Hi-health, a shady company that sells pills, has long been advertising a product they call "ocular nutrition". This product is basically a multivitamin, nothing more. The manufacturer (advertising on nationally syndicated radio programs, like Paul Harvey) has historically made the most outrageous claims about this product. They claimed that it could cure age-related macular degeneration, remove "floaters" from vision, and even cure cataracts.
Well, they were sued, and they settled out of court by paying the FTC a $450,000 fine. A slap-on the wrist, IMO, but that's not the point of this article.
After the FTC fine, Hi-health did not stop selling ocular nutrition. They still advertise it on Paul Harvey's program, but now their product claims are much weaker. They now point out the fact that, in controlled studies, 25% of the people using it found the progress of their macular degeneration had halted or slowed.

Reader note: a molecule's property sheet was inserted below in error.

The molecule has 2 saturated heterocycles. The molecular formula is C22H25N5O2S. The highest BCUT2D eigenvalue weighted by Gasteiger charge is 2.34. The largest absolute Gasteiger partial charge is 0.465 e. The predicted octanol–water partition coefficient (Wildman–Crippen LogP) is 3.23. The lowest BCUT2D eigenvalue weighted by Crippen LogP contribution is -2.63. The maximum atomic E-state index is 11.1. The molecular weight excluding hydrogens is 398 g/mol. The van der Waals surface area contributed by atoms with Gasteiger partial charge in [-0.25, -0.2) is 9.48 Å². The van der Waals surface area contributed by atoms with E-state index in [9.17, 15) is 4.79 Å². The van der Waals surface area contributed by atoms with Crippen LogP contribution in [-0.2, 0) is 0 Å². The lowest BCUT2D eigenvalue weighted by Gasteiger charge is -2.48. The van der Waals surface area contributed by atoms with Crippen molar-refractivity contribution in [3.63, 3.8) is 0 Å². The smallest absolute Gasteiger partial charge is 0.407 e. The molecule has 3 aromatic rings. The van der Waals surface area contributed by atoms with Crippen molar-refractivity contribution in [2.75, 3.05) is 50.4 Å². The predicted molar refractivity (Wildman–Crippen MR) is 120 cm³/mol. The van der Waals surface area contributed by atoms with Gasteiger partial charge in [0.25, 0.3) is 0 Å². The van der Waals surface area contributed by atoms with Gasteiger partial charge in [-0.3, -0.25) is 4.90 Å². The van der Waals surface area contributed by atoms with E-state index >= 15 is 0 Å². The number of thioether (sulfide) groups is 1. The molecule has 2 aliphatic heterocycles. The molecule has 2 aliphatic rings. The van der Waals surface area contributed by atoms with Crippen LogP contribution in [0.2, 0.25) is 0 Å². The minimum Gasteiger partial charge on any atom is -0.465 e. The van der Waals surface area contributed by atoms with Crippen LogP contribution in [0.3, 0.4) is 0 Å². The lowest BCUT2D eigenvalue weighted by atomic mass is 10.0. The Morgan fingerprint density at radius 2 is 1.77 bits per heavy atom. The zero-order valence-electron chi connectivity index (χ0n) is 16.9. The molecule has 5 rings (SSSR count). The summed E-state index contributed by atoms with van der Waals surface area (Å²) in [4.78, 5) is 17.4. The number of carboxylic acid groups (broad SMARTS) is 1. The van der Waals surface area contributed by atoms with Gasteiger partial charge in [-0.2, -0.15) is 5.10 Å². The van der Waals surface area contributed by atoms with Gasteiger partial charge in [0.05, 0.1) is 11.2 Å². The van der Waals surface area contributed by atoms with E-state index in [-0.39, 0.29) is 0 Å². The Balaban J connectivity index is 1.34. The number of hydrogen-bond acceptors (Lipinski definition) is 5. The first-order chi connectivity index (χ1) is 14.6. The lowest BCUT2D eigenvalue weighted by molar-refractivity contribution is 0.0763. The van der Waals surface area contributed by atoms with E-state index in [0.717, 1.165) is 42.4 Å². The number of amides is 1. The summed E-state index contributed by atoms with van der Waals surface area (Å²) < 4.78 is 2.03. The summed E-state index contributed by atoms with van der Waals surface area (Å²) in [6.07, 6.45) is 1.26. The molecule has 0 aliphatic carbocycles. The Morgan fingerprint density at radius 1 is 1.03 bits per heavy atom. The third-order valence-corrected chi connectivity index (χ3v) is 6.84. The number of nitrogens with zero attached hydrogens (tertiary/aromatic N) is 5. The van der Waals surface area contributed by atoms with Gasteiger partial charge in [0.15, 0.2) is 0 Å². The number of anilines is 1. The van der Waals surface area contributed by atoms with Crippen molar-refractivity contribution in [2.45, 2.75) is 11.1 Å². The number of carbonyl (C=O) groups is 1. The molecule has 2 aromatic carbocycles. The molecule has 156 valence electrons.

In other words, 75% of the people taking it saw no effect or saw their degeneration progress faster! It doesn't take very much intelligence to see what they're really saying, but it does require you to pay attention and think about what was said.
Unfortunately, the elderly population - who this ad is targeted at - generally do not think critically when it comes to scam-artists promising miracle cures. And when the message comes from a friendly voice, like Paul Harvey (who actually reads the ad-copy during his broadcasts), they will tend to trust it more than if it was a random ad prepared by an ad agency.
If you know someone who is considering (or actually using) ocular nutrition, please show them this article, the FTC statement, and have them get real advice from an ophthalmologist. At best, they are throwing their money away. At worst, they may be making themselves sick, from overdose and possible drug-interactions.